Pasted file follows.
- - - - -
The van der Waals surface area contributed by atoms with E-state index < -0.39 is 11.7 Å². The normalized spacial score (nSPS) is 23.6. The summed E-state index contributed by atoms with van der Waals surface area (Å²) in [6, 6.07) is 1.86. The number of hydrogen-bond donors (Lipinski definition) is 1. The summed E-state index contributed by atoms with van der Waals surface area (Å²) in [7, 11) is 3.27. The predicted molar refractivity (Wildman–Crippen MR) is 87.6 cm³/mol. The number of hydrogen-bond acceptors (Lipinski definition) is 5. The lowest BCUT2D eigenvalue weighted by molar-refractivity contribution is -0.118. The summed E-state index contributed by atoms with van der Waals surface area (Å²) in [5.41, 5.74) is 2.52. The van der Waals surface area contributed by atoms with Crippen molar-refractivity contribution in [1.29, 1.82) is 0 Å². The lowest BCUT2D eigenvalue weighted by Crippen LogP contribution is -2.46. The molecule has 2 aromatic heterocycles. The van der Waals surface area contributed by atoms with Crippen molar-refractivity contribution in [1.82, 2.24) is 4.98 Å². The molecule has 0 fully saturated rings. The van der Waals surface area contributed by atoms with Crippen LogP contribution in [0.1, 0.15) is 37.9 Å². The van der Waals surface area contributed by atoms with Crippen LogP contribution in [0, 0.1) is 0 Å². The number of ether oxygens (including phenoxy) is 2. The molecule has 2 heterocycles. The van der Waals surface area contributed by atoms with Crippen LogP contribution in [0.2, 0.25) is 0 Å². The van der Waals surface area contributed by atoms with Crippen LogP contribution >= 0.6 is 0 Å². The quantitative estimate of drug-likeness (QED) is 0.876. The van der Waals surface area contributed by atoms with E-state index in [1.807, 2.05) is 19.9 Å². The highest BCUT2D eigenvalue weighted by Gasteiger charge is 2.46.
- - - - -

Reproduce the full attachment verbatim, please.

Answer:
The van der Waals surface area contributed by atoms with E-state index < -0.39 is 11.7 Å². The normalized spacial score (nSPS) is 23.6. The summed E-state index contributed by atoms with van der Waals surface area (Å²) in [6, 6.07) is 1.86. The number of hydrogen-bond donors (Lipinski definition) is 1. The summed E-state index contributed by atoms with van der Waals surface area (Å²) in [7, 11) is 3.27. The predicted molar refractivity (Wildman–Crippen MR) is 87.6 cm³/mol. The number of hydrogen-bond acceptors (Lipinski definition) is 5. The lowest BCUT2D eigenvalue weighted by molar-refractivity contribution is -0.118. The summed E-state index contributed by atoms with van der Waals surface area (Å²) in [5.41, 5.74) is 2.52. The van der Waals surface area contributed by atoms with Crippen molar-refractivity contribution in [1.29, 1.82) is 0 Å². The lowest BCUT2D eigenvalue weighted by Crippen LogP contribution is -2.46. The molecule has 2 aromatic heterocycles. The van der Waals surface area contributed by atoms with Crippen molar-refractivity contribution in [1.82, 2.24) is 4.98 Å². The molecule has 0 fully saturated rings. The van der Waals surface area contributed by atoms with Crippen LogP contribution in [0.1, 0.15) is 37.9 Å². The van der Waals surface area contributed by atoms with Crippen LogP contribution in [0, 0.1) is 0 Å². The number of ether oxygens (including phenoxy) is 2. The molecule has 2 heterocycles. The van der Waals surface area contributed by atoms with Crippen LogP contribution in [0.2, 0.25) is 0 Å². The van der Waals surface area contributed by atoms with Crippen LogP contribution >= 0.6 is 0 Å². The quantitative estimate of drug-likeness (QED) is 0.876. The van der Waals surface area contributed by atoms with E-state index in [1.807, 2.05) is 19.9 Å². The highest BCUT2D eigenvalue weighted by Gasteiger charge is 2.46.